Chapter Two of Dharmakirti’s ‘Commentary on Valid Cognition’ – 3rd Day
Ottobre 6th, 2022 by admin

His Holiness the Dalai Lama greeting members of the crowd attending the third day of teachings as he arrives at the Main Tibetan Temple in Dharamsala, HP, India on October 5, 2022. Photo by Tenzin Choejor

October 5, 2022. Thekchen Chöling, Dharamsala, HP, India – His Holiness the Dalai Lama opened the third day of his current set of teachings by announcing that he thought he would give the Bodhisattva vows by way of an auspicious ending.

I take these vows every day,” he explained. “There are 18 root vows and 46 lesser pledges to be kept. The Six Session Guru Yoga lists the 18 root downfalls and clarifies that, in the case a lapse of discipline, if the four binding factors are not complete, the vow is not lost. “

His Holiness first read the final verses of Chapter two of the ‘Commentary on Valid Cognition’ – Establishing the Reliable Guide.

The Buddha is one who trained in the path,” he observed. “He made steady progress. By comparison we ordinary beings are obsessed with selfish attitudes. Shantideva makes this clear in his ‘Entering the Way of the Bodhisattva’.

Why say more? Observe this distinction: between the fool who longs for his own advantage and the sage who acts for the advantage of others. 8/130

The key is to think of bringing happiness to all beings and of harming no one.

All those who suffer in the world do so because of their desire for their own happiness. All those happy in the world are so because of their desire for the happiness of others. 8/129

For those who fail to exchange their own happiness for the suffering of others, Buddhahood is certainly impossible – how could there even be happiness in cyclic existence? 8/31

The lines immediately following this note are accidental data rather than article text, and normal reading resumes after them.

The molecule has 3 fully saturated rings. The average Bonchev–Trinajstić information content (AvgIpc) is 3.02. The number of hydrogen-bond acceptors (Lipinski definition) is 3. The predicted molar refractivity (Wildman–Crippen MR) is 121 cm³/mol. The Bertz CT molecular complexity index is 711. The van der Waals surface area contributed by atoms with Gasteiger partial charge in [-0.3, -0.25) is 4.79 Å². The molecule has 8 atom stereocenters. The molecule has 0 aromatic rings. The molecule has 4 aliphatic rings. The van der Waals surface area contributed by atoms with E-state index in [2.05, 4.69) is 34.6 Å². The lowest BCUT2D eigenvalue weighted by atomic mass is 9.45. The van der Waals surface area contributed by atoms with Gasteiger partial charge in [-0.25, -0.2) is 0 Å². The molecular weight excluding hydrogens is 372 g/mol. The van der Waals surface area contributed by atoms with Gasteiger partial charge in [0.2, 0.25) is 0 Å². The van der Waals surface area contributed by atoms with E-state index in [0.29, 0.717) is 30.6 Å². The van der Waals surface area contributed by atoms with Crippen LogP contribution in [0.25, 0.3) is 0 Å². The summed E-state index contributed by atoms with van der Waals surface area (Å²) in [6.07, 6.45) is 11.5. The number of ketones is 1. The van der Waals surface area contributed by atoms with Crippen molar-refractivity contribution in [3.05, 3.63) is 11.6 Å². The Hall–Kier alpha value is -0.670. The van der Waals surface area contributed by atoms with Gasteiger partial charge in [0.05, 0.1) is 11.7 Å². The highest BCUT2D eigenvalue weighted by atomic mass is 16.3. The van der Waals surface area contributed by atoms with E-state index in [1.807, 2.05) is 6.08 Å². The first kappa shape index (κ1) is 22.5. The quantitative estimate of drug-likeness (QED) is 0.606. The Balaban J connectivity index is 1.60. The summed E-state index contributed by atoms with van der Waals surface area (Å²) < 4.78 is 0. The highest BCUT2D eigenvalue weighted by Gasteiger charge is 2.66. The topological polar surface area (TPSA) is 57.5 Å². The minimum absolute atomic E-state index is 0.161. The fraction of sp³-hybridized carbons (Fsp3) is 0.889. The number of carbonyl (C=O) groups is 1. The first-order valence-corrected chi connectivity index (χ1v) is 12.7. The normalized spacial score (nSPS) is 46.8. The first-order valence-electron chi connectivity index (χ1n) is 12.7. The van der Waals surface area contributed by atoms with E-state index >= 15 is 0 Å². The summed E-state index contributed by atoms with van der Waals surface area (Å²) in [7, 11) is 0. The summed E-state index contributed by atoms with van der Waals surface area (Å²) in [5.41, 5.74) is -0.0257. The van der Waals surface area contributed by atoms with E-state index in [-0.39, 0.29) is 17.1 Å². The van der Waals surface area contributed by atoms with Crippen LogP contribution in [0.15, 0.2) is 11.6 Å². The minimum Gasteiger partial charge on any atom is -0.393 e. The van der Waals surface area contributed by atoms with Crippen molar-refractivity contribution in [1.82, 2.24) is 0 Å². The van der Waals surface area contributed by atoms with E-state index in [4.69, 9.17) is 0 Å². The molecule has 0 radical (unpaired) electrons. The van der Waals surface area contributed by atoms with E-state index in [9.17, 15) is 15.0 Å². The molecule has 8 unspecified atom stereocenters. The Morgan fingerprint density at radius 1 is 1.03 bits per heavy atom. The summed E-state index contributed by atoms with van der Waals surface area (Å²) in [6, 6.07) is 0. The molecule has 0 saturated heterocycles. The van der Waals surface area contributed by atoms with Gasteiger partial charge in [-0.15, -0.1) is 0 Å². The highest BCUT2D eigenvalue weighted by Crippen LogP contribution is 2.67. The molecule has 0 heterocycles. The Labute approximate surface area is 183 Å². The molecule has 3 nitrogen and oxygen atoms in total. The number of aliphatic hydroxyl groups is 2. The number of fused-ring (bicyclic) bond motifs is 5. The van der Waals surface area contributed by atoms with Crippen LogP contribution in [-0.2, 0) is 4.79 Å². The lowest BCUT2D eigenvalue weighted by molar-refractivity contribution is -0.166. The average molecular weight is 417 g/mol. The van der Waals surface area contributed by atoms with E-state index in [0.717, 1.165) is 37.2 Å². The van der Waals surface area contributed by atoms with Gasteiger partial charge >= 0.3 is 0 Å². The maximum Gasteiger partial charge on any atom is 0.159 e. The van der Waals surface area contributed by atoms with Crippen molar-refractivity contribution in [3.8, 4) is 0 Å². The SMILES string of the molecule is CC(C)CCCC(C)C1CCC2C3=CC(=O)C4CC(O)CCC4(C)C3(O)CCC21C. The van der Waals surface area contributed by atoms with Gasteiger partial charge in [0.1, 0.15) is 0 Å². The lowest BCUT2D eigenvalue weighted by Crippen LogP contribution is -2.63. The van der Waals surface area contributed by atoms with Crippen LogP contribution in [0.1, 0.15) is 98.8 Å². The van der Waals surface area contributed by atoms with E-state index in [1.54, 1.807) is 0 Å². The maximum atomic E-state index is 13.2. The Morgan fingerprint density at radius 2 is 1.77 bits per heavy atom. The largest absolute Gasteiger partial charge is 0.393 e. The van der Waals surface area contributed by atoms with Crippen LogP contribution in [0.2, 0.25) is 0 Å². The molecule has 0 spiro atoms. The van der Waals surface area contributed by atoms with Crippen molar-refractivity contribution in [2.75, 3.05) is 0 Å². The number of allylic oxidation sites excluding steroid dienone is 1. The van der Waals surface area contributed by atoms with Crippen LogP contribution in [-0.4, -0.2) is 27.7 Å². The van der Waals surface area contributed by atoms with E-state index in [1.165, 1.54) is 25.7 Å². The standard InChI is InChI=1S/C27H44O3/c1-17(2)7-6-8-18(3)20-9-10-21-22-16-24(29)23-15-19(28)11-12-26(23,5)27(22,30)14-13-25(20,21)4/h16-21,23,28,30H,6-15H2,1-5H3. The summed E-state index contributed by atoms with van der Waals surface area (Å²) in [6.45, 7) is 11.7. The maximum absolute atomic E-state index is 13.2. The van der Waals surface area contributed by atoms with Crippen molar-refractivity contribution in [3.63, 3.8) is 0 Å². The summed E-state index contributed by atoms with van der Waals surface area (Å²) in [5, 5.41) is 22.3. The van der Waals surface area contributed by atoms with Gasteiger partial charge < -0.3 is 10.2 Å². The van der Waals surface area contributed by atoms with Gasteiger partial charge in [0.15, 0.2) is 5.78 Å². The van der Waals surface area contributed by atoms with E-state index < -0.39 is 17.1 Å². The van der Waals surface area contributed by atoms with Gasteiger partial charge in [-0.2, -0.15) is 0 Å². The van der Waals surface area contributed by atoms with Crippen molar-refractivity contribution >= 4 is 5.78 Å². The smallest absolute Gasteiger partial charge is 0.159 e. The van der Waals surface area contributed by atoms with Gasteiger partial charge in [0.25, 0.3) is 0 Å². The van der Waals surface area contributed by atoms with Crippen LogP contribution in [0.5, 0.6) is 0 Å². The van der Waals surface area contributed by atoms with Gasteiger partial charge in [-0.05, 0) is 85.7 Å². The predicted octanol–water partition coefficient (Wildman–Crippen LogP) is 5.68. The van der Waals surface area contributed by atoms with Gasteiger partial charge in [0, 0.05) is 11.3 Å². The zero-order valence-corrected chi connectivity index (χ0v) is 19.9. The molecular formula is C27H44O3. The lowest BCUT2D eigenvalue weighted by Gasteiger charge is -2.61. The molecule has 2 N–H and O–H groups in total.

If you only think of yourself, you’ll not be happy. Thinking of others and cultivating the awakening mind of bodhichitta helps purify negativities and accumulate merit. Cherishing others as you do yourself brings courage and inner strength.”

His Holiness took time to answer questions put to him by members of the audience on a range of topics. In his replies he told them that using reason and logic has its own special benefit because it can be used to dispel doubt about the main practice.

He noted that when Atisha came to Tibet, he taught the ‘Lamp for the Path to Enlightenment’. From this arose the genre of ‘Stages of the Path’ literature that include Jé Tsongkhapa’s ‘Great, Medium and Concise Treatises on the Stages of the Path to Enlightenment’. His Holiness suggested that since there is a general affinity for the Geluk tradition in Taiwan, in addition to these books it would be good to study Chandrakirti’s ‘Entering into the Middle Way’ and Shantideva’s ‘Entering the Way of the Bodhisattva’. He then added that if there were the opportunity it would be good to study books belonging to the other Tibetan traditions too.

When I was doing retreat in the Potala,” he recalled, “there were all sorts of thangka paintings hanging in my room. One depicted the great yogi Milarepa. I read the story of his life at that time and found it really inspiring.”

With regard to past and future lives, His Holiness observed that they depend on the continuity of the mind. When we die the gross elements of our physical being and coarse consciousness dissolve one into the other. Then there are experiences described as whitish appearance, reddish increase and black near attainment, following which the clarity and awareness of the most subtle mind manifests. This is what goes on to Buddhahood.

When another question was raised about the manifestation of innate clear light at the time of death, His Holiness clarified that we experience different states of mind. Our normal waking state, dominated by sense consciousness is relatively coarse. The dream state is subtler and deep sleep is subtler still. Finally, the breath stops and the subtlest mind of clear light manifests.